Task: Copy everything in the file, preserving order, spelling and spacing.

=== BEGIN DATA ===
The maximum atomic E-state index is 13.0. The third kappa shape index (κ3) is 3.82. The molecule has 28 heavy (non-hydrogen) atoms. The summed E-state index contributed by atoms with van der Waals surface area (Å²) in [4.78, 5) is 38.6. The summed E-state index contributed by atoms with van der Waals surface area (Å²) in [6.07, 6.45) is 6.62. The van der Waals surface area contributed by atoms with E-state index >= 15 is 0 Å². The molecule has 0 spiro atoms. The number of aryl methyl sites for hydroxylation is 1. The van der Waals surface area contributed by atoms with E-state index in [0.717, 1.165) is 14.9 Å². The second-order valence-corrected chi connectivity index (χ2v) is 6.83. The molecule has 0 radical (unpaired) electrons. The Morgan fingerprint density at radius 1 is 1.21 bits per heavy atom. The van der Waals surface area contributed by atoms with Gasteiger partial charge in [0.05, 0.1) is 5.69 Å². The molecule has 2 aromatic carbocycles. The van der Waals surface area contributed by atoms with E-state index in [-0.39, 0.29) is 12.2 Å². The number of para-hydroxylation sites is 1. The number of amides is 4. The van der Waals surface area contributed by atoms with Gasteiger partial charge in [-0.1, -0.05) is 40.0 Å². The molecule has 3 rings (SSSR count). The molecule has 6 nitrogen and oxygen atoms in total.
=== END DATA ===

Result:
The maximum atomic E-state index is 13.0. The third kappa shape index (κ3) is 3.82. The molecule has 28 heavy (non-hydrogen) atoms. The summed E-state index contributed by atoms with van der Waals surface area (Å²) in [4.78, 5) is 38.6. The summed E-state index contributed by atoms with van der Waals surface area (Å²) in [6.07, 6.45) is 6.62. The van der Waals surface area contributed by atoms with E-state index >= 15 is 0 Å². The molecule has 0 spiro atoms. The number of aryl methyl sites for hydroxylation is 1. The van der Waals surface area contributed by atoms with E-state index in [0.717, 1.165) is 14.9 Å². The second-order valence-corrected chi connectivity index (χ2v) is 6.83. The molecule has 0 radical (unpaired) electrons. The Morgan fingerprint density at radius 1 is 1.21 bits per heavy atom. The van der Waals surface area contributed by atoms with Gasteiger partial charge in [0.05, 0.1) is 5.69 Å². The molecule has 2 aromatic carbocycles. The van der Waals surface area contributed by atoms with E-state index in [-0.39, 0.29) is 12.2 Å². The number of para-hydroxylation sites is 1. The number of amides is 4. The van der Waals surface area contributed by atoms with Gasteiger partial charge in [-0.1, -0.05) is 40.0 Å². The molecule has 3 rings (SSSR count). The molecule has 6 nitrogen and oxygen atoms in total.